It is now possible to completely bypass the Linux original conntrack table in the host machines  by using Calico’s eBPF dataplane implementation of conntrack in your cluster. This allows you to surpass the maximum conntrack cap in the kernel by utilizing the efficiency of eBPF maps, allowing you to handle even more connections. This change can be better observed in workloads that handle a massive number of short-lived connections, such as in-memory databases like Redis and Memcached.

Learn more about the Linux Conntrack in our blog post, Linux Conntrack: Why it breaks down and avoiding the problem dives more into.

You can try this by using the following command:

kubectl patch --type=merge felixconfiguration default --patch='{"spec":{"BPFHostConntrackBypass": "true"}}'

Connect time load balancer fix for IPv4 addresses disguised as IPv6

Some applications like those using gRPC make their lives easier by turning every address into an IPv6 address. Even though these IPv4 to IPv6 address transitions are difficult to spot since they are received  as IPv4 on the wire, the connection in the kernel is initiated via the v6 version of the connect system call. To solve this, Calico v3.25 uses BPF calls that can hook into the inner working of the Linux kernel to monitor the system calls that were initiated by the gRPC library to properly resolve these services.

Less overhead for forwarded nodeport return traffic

Previously, when a lookup for forwarding information base (FIB) entry was not found, the Linux kernel would apply strict reverse-path forwarding (RPF), which could casue packets to be dropped by the host namespace on the pod’s interface. This forced users into taking extra steps to ensure the preservation of the pod’s source when returning a packet to a tunnel—a problem for source-based routing in some environments like EKS.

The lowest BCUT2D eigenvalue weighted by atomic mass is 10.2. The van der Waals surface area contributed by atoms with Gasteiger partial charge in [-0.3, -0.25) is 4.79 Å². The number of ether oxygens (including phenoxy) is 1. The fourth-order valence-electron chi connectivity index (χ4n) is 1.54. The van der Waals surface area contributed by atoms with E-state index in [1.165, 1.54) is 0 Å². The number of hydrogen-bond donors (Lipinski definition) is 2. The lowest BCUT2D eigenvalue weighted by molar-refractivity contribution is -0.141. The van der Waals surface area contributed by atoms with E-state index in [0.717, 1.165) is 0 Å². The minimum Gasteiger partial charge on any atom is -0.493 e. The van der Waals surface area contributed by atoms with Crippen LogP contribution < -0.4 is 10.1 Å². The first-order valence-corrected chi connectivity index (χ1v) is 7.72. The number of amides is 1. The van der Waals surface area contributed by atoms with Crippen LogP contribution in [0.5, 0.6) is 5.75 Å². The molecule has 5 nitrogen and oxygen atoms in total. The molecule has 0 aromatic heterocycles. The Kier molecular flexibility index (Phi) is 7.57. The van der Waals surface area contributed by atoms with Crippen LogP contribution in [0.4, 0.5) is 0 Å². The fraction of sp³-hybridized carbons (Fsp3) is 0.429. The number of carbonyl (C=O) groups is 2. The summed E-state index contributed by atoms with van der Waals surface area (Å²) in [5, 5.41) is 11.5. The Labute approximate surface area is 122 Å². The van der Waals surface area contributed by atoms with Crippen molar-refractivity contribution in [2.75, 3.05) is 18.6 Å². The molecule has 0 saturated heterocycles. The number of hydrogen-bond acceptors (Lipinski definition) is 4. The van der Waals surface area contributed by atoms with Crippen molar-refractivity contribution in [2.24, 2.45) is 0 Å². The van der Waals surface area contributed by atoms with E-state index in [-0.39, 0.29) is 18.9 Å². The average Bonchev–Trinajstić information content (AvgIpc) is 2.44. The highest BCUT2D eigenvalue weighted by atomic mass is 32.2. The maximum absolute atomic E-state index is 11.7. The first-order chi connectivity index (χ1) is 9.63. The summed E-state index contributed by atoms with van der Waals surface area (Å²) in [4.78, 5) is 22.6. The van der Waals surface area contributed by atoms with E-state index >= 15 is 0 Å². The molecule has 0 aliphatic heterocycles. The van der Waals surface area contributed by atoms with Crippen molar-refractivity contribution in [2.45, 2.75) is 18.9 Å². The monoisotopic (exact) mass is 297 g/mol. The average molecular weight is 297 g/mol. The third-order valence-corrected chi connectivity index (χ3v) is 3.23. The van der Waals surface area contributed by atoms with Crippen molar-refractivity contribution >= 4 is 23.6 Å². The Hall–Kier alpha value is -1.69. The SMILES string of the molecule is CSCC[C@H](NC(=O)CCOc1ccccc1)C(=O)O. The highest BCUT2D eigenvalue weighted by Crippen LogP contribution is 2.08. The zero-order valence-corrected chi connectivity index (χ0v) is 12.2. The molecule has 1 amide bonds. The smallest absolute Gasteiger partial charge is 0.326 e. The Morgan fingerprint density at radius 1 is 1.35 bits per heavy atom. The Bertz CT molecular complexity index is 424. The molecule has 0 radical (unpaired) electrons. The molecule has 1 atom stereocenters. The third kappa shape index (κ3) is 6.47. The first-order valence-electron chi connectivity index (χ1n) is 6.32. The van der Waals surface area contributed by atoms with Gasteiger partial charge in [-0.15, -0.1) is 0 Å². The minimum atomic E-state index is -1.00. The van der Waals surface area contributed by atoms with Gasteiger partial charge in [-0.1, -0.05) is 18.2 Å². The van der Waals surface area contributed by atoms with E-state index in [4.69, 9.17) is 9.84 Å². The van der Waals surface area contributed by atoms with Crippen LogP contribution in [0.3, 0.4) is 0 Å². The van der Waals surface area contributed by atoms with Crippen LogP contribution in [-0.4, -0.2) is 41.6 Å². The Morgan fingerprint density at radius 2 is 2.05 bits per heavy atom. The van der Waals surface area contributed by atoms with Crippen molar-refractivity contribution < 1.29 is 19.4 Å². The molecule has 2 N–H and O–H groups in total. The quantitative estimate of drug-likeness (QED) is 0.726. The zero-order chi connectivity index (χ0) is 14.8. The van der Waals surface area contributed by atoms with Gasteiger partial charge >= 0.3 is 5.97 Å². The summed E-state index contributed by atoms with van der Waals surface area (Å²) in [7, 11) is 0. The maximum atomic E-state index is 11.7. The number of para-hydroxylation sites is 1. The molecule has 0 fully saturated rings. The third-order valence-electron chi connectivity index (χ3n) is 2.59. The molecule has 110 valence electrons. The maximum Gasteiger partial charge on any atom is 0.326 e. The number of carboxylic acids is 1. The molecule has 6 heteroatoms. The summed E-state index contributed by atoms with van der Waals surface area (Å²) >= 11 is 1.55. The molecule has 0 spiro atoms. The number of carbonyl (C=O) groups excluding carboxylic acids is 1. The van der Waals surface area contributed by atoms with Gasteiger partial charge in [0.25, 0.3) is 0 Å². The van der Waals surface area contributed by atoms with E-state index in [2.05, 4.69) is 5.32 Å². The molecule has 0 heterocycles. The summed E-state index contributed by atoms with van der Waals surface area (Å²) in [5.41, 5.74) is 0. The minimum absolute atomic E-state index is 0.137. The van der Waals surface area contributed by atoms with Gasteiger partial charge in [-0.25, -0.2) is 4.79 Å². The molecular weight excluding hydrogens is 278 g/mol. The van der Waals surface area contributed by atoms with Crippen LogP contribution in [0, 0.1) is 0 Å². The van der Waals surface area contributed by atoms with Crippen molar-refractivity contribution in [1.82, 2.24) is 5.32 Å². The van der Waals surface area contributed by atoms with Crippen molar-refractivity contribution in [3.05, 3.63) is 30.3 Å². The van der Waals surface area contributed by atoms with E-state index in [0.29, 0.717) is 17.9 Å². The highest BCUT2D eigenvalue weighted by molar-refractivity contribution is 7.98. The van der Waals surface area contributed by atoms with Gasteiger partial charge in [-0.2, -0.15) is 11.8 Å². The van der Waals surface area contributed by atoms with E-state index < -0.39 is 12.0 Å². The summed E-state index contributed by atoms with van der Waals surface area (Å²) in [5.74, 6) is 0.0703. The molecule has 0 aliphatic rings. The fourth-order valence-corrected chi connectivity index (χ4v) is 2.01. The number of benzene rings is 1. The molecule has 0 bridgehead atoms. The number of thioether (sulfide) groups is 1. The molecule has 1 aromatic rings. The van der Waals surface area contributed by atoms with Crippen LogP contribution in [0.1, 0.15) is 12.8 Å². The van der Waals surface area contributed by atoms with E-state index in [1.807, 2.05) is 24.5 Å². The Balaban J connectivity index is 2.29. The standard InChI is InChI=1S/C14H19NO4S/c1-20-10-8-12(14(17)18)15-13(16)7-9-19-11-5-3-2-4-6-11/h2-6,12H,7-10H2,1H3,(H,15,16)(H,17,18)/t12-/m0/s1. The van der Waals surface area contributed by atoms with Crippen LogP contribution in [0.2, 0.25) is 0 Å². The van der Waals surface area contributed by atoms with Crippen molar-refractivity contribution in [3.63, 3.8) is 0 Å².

But with Calico v3.25, the extra steps are not required anymore since strict RPF filtering is entirely handeled in BPF and there is a realx attitude in the recent EKS Kernels toward Linux’s per-device RPF.Packets now leave the pod’s interface fully encapsulated for the forwarding tunnel and users do not need to touch the packet on the host interface, packet flow and improving performance.

Faster loading of eBPF programs

For historical reasons and to support older kernels, prior to this release, we used to patch eBPF programs at load time to set their configuration. In Calico v3.25, we have completely changed our method to loading programs from object (machine code) files with libbpf to reduce load-time overhead, and to speed up pod startup time. We also do not load some programs when they are not needed, further optimizingstart-up times.

Overall, this release provides a faster and smoother experience for anyone who likes to run a cloud or containerized environment with the latest technologies. We look forward to enhancing your experience with Calico and our eBPF dataplane with every release!

As always, you can find the full list of changes in our release notes.

Join our community

If you like to work on the next anticipated Calico Open Source feature, join our contributor’s Slack channel. Feel free to tell us about your vision and the community will help you achieve it.

You’re also welcome to take part in our next virtual community meeting event, where we discuss the future of Calico Open Source and spotlight community members who might have made some of the favorite features you are currently using.

Did you know we have an ambassador program? Join Calico Big Cats today and help us grow our Calico Open Source community.

Join our mailing list

Get updates on blog posts, workshops, certification programs, new releases, and more!